But first – Essie Dunbar was 30 years old when she had an epileptic seizure that left her doctor certain she was dead. She was then buried – but that’s only the story of her first death. You see, she was buried prematurely! That story is up next!

During a hot South Carolina summer in 1915, 30-year-old Essie Dunbar “died” of an epileptic seizure. Or so her family thought.
They called a doctor, who confirmed that Dunbar showed no signs of life. The family then arranged a funeral, placed Dunbar in a wooden coffin, invited friends and family to mourn her death, and finally buried her.
At the request of Dunbar’s sister — who arrived late to the funeral — Dunbar’s coffin was dug up so that her sister could view Dunbar’s body one last time. To everyone’s profound shock, Dunbar was alive and smiling.
Essie Dunbar had been buried alive, and she went on to live another 47 after her first “death” — or so the story goes.
Not much is known about Essie Dunbar’s life before her “death” in 1915. Born in 1885, Dunbar apparently lived a quiet existence in South Carolina for the first 30 years of her life. Most of her family lived nearby, though Dunbar also had a sister in the neighboring town.
But in the summer of 1915, Dunbar suffered an epileptic seizure and collapsed. Dunbar’s family called a doctor, Dr. D.K. Briggs of Blackville, South Carolina, for help, but he appeared to arrive too late. Briggs found no signs of life and told the family that Dunbar was dead.
Heartbroken, Dunbar’s family started to plan a funeral. According to the book, “Buried Alive: The Terrifying History Of Our Most Primal Fear” by Jan Bondeson (link in the show notes), they decided to hold the funeral the next day, at 11 a.m., to give Dunbar’s sister time to travel to the service.
That morning, Essie Dunbar was placed in a wooden coffin. Three preachers conducted the service, which should have given Dunbar’s sister plenty of time to arrive. When the service finished, and Dunbar’s sister was still nowhere to be seen, the family decided to proceed with the burial.
They lowered Essie Dunbar’s coffin six feet into the ground and covered it in dirt. But her story didn’t end there.
A few minutes after Essie Dunbar was buried, her sister finally arrived. She begged the preachers to allow her to see her sister one last time, and they agreed to dig up the coffin which had just been buried.
As the funeral attendees watched, Dunbar’s freshly buried coffin was dug up. The lid was unscrewed. The coffin was open. And then shocked gasps and cries rang out — not in anguish but in shock.
To the astonishment and terror of the crowd, Essie Dunbar sat up in her coffin and smiled at her sister, looking very much alive.
According to Bondeson’s book, “Buried Alive”, the three ministers conducting the ceremony “fell backward into the grave, the shortest suffering three broken ribs as the other two trampled him in their desperate effort to get out.”
Even Dunbar’s own family ran from her as they believed that she was a ghost or some type of zombie sent to terrorize them. When she climbed out of her coffin and tried to follow them, they grew even more terrified.
But Essie Dunbar was not a ghost nor a zombie. She was just a 30-year-old woman who’d had the bad luck of being buried alive — and the good luck of being quickly dug back up again.
Following her “funeral,” Essie Dunbar appeared to return to her normal, quiet existence. In 1955, the Augusta Chronicle reported that she spent her days picking cotton, and that she’d outlived Briggs, the doctor who had first pronounced her dead in 1915.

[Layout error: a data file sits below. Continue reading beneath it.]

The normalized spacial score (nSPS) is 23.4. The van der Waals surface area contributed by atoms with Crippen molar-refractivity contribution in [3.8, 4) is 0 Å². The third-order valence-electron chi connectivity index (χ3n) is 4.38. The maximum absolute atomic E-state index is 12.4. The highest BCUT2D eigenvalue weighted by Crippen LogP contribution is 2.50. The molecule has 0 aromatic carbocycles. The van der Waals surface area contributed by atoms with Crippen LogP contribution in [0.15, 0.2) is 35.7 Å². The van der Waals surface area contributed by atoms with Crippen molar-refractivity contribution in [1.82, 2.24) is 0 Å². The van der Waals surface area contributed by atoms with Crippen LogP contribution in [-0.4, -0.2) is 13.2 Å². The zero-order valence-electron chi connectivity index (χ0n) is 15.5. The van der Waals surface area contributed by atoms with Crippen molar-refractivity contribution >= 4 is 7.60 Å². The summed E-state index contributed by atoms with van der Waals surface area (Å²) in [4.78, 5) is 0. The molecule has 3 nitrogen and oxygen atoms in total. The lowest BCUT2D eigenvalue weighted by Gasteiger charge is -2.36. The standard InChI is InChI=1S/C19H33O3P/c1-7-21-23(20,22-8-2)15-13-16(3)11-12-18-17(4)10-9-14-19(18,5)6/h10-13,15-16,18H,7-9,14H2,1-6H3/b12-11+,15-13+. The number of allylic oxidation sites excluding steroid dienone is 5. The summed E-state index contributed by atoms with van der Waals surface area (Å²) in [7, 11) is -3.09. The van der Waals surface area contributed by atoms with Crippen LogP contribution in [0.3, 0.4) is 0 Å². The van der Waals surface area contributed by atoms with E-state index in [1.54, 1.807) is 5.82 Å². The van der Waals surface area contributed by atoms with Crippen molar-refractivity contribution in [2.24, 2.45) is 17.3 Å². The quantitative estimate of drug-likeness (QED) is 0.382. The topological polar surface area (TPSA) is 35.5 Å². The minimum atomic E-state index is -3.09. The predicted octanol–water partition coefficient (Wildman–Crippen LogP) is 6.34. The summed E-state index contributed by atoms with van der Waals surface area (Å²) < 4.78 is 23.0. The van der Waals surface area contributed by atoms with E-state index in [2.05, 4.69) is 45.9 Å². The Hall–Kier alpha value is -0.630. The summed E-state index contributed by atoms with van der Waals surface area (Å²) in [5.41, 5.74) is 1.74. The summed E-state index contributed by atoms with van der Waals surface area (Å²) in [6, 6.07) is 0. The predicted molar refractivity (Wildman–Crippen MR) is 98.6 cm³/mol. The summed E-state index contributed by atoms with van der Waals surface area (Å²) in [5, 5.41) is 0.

“[Dunbar] has many friends today,” a local doctor, Dr. O.D. Hammond, who treated one of the injured preachers during Dunbar’s funeral, told the paper. “She gets a nice-sized welfare check monthly and earns some money picking cotton.”
In fact, Dunbar lived for almost another decade more. She passed away on May 22, 1962, at Barnwell County Hospital in South Carolina. Local papers reported her death with the headline: “Final Funeral Held For South Carolina Woman.” And, this time, there were apparently no shocking moments during Dunbar’s burial.
But though Dunbar became something of a local legend, it’s difficult to discern the fact and fiction of her story.
In their fact-check of Essie Dunbar’s story, Snopes determined that the veracity of Dunbar’s premature burial was “unproven.” That’s because no contemporary accounts of Dunbar’s 1915 funeral exist. Instead, the story seems to come from the book Buried Alive (published in 2001, almost 100 years after the event) and from stories about Briggs’s death in 1955.
Thus, Essie Dunbar’s story may not be entirely accurate. But hers is just one of many stories of people who were mistakenly buried alive.
There’s Octavia Smith, for example, who was buried in May of 1891 after she fell into a coma following the death of her infant son. It was only after Smith was buried that the townspeople realized that a strange sickness was going around, in which the infected appeared dead but awoke a few days later.
Smith’s coffin was dug up, but the townspeople were too late to save her: Smith had indeed woken up underground. Her horrified family found that she’d shredded the inner coffin lining and died with bloody fingernails and a look of horror frozen on her face.
As such, it’s no surprise why stories like Essie Dunbar’s — or Octavia Smith’s, or any other accounts of being buried alive — strike such fear into our hearts. There is something incredibly terrifying about the thought of waking up underground, in an enclosed space, where no one can hear you scream.

The Seal of Solomon (or Ring of Solomon) is known as the Star of David in Jewish tradition and was the magical signet ring attributed to King Solomon in medieval Jewish tradition and in both Islamic and Western occultism. Described as a pentagram or hexagram the ring was said to give Solomon the power over demons and jinn (genies) and enabled him to speak with animals, thus it became a powerful magical motif, amulet and talisman in medieval and Renaissance-era occultism, alchemy and ceremonial magic.